The study looked at about 4,500 patients in the U.S. between the ages of 45 to 79 and found that patients with severe knee osteoarthritis gained significant quality-of-life benefits from total knee replacement surgery, while those with less severe progression and symptoms of the disease experienced minimal improvement in quality of life after surgery.
“Now we’re only seeing patients who stand to benefit the most from surgery,” says Dr. Jenkinson. “At the same time, all patients are benefiting from a longer discussion about their options with an APP/OT, which typically takes more time than most orthopaedic surgeons are able to commit to in their clinic.”
Patricia resumed hiking, kayaking and other physical activities after her hip surgery.
Last May, she returned to the Holland Centre, this time with a referral for her left hip. While she’s less than thrilled about having a second hip replacement, she’s happy her doctor once again sent her to the Centre.
Says Patricia, “Based on my experience with my right hip replacement and on my recent assessment, I know I’m in good hands.”
To operate or not to operate
Will I need a knee operation right away? Should I stop going to the gym? Patients who are diagnosed with osteoarthritis in the knee are often confused about what it means to have this degenerative joint disease. With so much information available online and through other sources, it can be hard to separate fact from misinformation. Dr. Richard Jenkinson, an orthopaedic surgeon of Sunnybrook’s Holland Musculoskeletal Program, discusses some of the most common myths around knee osteoarthritis.
MYTH: My osteoarthritis is bone-on-bone. I need a knee replacement.
FACT: Not necessarily. While the most reliable surgical treatment for bone-on-bone arthritis is a knee replacement, the key issue is the severity of a patient’s symptoms. Knee replacement is most beneficial for patients experiencing pain, stiffness and functional limitation that significantly diminish their ability to engage and enjoy their daily lives.
MYTH: Knee surgery is the only option.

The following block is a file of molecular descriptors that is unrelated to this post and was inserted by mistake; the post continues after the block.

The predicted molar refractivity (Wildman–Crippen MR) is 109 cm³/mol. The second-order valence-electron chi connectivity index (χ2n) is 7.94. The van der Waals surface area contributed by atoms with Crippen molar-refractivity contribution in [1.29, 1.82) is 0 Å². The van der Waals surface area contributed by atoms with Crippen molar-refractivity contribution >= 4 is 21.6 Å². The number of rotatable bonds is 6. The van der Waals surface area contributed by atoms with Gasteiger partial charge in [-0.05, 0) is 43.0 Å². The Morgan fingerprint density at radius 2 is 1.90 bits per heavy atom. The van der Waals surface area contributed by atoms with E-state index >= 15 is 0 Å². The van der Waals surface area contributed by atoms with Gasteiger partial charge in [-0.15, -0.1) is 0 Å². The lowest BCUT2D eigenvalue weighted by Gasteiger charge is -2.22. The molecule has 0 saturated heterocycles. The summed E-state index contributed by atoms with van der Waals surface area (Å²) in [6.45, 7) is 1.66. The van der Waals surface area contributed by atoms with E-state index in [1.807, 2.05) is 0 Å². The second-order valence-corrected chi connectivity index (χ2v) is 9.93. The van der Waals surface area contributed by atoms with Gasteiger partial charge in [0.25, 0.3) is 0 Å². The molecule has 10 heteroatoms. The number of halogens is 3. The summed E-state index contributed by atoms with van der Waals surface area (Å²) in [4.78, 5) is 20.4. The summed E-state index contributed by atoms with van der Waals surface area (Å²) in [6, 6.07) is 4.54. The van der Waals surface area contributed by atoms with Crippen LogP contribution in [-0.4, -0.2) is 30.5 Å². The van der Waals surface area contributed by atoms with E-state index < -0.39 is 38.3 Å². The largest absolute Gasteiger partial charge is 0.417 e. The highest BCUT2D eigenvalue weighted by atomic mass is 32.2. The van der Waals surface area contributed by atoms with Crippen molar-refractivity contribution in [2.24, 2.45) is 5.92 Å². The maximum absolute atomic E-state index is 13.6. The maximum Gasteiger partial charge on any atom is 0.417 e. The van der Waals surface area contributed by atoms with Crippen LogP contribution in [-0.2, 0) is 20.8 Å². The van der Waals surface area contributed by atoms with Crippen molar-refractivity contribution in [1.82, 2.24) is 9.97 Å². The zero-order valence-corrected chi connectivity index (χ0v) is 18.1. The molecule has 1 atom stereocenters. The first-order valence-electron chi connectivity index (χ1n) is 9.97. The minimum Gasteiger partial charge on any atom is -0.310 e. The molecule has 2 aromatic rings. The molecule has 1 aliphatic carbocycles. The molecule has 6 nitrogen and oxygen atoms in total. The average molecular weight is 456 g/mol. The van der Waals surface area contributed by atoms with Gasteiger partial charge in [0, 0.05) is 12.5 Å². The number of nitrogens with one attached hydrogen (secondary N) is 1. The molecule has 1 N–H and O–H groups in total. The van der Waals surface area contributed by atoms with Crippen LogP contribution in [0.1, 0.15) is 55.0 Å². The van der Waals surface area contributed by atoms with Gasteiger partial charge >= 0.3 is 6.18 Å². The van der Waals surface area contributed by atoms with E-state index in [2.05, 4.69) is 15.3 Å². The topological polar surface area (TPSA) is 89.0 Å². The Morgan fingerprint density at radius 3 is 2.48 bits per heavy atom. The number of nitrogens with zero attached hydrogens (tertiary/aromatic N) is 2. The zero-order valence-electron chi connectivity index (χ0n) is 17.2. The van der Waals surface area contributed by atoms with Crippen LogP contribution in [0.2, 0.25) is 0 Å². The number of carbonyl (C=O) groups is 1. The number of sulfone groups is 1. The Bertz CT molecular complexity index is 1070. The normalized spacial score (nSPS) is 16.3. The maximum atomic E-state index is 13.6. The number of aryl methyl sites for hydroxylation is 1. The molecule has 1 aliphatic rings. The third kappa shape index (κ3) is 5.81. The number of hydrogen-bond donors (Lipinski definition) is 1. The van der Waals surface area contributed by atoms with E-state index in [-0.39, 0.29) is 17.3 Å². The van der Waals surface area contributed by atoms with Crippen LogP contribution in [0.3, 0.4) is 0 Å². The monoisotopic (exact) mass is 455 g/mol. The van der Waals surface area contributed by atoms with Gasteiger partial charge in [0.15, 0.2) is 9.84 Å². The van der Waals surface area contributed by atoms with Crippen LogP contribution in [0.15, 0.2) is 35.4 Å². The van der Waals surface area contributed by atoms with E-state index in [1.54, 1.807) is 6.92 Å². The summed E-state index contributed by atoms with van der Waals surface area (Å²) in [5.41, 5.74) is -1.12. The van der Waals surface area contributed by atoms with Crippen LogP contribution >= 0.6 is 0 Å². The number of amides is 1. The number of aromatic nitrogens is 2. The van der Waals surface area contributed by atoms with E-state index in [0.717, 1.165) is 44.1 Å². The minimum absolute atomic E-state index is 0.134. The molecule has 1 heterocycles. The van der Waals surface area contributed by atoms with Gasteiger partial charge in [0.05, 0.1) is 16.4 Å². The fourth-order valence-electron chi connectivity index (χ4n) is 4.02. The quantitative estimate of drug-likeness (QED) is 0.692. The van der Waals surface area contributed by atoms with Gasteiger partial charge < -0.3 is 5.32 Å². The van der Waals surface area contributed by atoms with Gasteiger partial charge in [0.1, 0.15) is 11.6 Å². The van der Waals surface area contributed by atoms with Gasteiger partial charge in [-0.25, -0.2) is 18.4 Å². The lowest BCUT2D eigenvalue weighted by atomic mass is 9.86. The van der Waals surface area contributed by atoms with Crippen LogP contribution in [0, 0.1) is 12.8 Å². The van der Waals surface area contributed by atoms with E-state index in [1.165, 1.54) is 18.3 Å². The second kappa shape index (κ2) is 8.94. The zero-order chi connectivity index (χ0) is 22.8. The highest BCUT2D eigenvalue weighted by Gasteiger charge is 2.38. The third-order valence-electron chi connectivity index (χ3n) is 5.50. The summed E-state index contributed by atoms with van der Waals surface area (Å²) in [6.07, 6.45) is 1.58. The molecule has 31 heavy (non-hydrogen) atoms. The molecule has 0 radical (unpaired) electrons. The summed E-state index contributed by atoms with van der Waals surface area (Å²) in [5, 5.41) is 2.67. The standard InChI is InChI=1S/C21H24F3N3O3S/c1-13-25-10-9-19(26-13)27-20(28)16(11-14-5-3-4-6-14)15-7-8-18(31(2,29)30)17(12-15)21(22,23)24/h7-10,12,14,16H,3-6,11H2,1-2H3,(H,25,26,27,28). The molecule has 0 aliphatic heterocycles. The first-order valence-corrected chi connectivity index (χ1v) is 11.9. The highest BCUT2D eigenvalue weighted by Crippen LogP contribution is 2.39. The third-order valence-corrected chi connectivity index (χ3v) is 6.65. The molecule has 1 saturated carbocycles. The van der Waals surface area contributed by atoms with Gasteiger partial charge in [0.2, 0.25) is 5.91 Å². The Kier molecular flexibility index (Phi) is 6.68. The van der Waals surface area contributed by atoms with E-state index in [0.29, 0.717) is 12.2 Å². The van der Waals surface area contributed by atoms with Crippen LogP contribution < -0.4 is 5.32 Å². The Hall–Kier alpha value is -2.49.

FACT: Even if a person has severe knee arthritis, non-operative treatment can alleviate the symptoms. The most effective non-operative strategies to relieve symptoms include strengthening the muscles that support the knee joint and decreasing the forces across the knee through weight loss. A program of low-impact exercises, possibly including formal physiotherapy, can be very helpful. Medications, injections, braces and other treatments can also play a role in improving function.
MYTH: I’ve been told that I should have knee surgery now when I’m younger, so I can have a better recovery.
FACT: The time to have knee replacement surgery is when the symptoms are severe enough that a person cannot manage a regular lifestyle without severe limitation. Anyone considering a knee replacement should first make sure they’ve given non-operative strategies a full attempt. Weight loss and exercise can do wonders for knee symptoms. Surgery can be considered for younger patients, but only if their symptoms are severe enough to warrant a significant operation.
MYTH: Knee replacements only last 10 years. My surgeon says I am “too young” for the surgery.
FACT: The vast majority of modern knee replacements can be expected to last longer than 20 years. Surgery should not be rushed into, however, if someone has not fully explored nonoperative treatments and is having severe symptoms. On the other hand, they should not be suffering for many years, to the point where their function and mobility become severely limited before getting a knee replacement.
MYTH: If I can’t have surgery, I should just take pills for the pain.
FACT: Strengthening the muscles around the knee and adding even light physical activity to one’s routine can greatly improve knee arthritis symptoms. Medications such as acetaminophen and ibuprofen, which are over-the-counter drugs, can help manage arthritis symptoms. Stronger narcotic painkillers are not usually recommended to manage arthritic pain due to potential side effects and the risk of addiction. For the minority of those with inflammatory arthritis, like rheumatoid arthritis, medications are very effective and are an important part of the treatment. Injections, braces and other options can also help people manage their symptoms if surgery is not possible.